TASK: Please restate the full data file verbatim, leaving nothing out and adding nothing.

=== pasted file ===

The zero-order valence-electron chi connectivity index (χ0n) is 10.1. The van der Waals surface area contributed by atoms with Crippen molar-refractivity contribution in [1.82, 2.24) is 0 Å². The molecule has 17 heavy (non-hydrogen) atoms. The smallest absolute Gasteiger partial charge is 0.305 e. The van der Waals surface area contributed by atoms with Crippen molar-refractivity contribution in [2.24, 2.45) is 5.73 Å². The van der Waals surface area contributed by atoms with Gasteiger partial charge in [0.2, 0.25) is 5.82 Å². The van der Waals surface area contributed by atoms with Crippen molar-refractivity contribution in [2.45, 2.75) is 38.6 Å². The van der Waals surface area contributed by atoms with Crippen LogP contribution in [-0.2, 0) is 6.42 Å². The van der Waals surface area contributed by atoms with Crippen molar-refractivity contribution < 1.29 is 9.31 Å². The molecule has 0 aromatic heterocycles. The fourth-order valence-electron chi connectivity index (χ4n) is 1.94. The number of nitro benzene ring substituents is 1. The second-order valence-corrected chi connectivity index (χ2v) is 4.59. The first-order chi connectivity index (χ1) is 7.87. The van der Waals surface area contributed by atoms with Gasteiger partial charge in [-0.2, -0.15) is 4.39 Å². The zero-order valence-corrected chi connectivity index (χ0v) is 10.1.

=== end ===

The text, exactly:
The zero-order valence-electron chi connectivity index (χ0n) is 10.1. The van der Waals surface area contributed by atoms with Crippen molar-refractivity contribution in [1.82, 2.24) is 0 Å². The molecule has 17 heavy (non-hydrogen) atoms. The smallest absolute Gasteiger partial charge is 0.305 e. The van der Waals surface area contributed by atoms with Crippen molar-refractivity contribution in [2.24, 2.45) is 5.73 Å². The van der Waals surface area contributed by atoms with Gasteiger partial charge in [0.2, 0.25) is 5.82 Å². The van der Waals surface area contributed by atoms with Crippen molar-refractivity contribution in [2.45, 2.75) is 38.6 Å². The van der Waals surface area contributed by atoms with Crippen LogP contribution in [-0.2, 0) is 6.42 Å². The van der Waals surface area contributed by atoms with Crippen molar-refractivity contribution < 1.29 is 9.31 Å². The molecule has 0 aromatic heterocycles. The fourth-order valence-electron chi connectivity index (χ4n) is 1.94. The number of nitro benzene ring substituents is 1. The second-order valence-corrected chi connectivity index (χ2v) is 4.59. The first-order chi connectivity index (χ1) is 7.87. The van der Waals surface area contributed by atoms with Gasteiger partial charge in [-0.2, -0.15) is 4.39 Å². The zero-order valence-corrected chi connectivity index (χ0v) is 10.1.